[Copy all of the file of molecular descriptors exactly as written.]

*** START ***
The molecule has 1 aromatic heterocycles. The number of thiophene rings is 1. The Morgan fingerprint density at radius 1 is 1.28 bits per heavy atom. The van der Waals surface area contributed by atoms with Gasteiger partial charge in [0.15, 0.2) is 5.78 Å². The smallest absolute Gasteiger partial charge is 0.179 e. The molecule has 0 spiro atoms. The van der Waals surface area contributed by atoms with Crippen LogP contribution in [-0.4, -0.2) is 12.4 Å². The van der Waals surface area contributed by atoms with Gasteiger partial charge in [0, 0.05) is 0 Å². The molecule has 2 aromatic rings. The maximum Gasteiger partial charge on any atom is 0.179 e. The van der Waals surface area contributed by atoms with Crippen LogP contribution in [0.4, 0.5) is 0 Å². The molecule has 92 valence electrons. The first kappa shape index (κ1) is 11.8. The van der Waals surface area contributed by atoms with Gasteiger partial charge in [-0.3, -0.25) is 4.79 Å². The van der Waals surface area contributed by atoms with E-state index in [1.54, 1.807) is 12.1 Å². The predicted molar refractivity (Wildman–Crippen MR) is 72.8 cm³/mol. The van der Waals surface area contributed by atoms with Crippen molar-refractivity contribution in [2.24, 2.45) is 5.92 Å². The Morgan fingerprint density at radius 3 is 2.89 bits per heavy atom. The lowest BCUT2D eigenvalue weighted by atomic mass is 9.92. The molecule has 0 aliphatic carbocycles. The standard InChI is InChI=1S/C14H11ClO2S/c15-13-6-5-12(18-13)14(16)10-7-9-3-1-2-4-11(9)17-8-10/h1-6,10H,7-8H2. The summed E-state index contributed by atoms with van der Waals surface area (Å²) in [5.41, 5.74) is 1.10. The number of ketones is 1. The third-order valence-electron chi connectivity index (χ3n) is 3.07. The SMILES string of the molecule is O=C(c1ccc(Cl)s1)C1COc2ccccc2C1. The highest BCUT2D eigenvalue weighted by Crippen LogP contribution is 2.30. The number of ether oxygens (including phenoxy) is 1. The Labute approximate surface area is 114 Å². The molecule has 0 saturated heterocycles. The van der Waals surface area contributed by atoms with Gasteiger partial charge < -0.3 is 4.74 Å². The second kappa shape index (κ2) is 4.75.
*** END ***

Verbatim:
The molecule has 1 aromatic heterocycles. The number of thiophene rings is 1. The Morgan fingerprint density at radius 1 is 1.28 bits per heavy atom. The van der Waals surface area contributed by atoms with Gasteiger partial charge in [0.15, 0.2) is 5.78 Å². The smallest absolute Gasteiger partial charge is 0.179 e. The molecule has 0 spiro atoms. The van der Waals surface area contributed by atoms with Crippen LogP contribution in [-0.4, -0.2) is 12.4 Å². The van der Waals surface area contributed by atoms with Gasteiger partial charge in [0, 0.05) is 0 Å². The molecule has 2 aromatic rings. The maximum Gasteiger partial charge on any atom is 0.179 e. The van der Waals surface area contributed by atoms with Crippen LogP contribution in [0.4, 0.5) is 0 Å². The molecule has 92 valence electrons. The first kappa shape index (κ1) is 11.8. The van der Waals surface area contributed by atoms with Gasteiger partial charge in [-0.3, -0.25) is 4.79 Å². The van der Waals surface area contributed by atoms with E-state index in [1.54, 1.807) is 12.1 Å². The predicted molar refractivity (Wildman–Crippen MR) is 72.8 cm³/mol. The van der Waals surface area contributed by atoms with Crippen molar-refractivity contribution in [2.24, 2.45) is 5.92 Å². The Morgan fingerprint density at radius 3 is 2.89 bits per heavy atom. The lowest BCUT2D eigenvalue weighted by atomic mass is 9.92. The molecule has 0 aliphatic carbocycles. The standard InChI is InChI=1S/C14H11ClO2S/c15-13-6-5-12(18-13)14(16)10-7-9-3-1-2-4-11(9)17-8-10/h1-6,10H,7-8H2. The summed E-state index contributed by atoms with van der Waals surface area (Å²) in [5.41, 5.74) is 1.10. The number of ketones is 1. The third-order valence-electron chi connectivity index (χ3n) is 3.07. The SMILES string of the molecule is O=C(c1ccc(Cl)s1)C1COc2ccccc2C1. The highest BCUT2D eigenvalue weighted by Crippen LogP contribution is 2.30. The number of ether oxygens (including phenoxy) is 1. The Labute approximate surface area is 114 Å². The molecule has 0 saturated heterocycles. The van der Waals surface area contributed by atoms with Gasteiger partial charge < -0.3 is 4.74 Å². The second kappa shape index (κ2) is 4.75.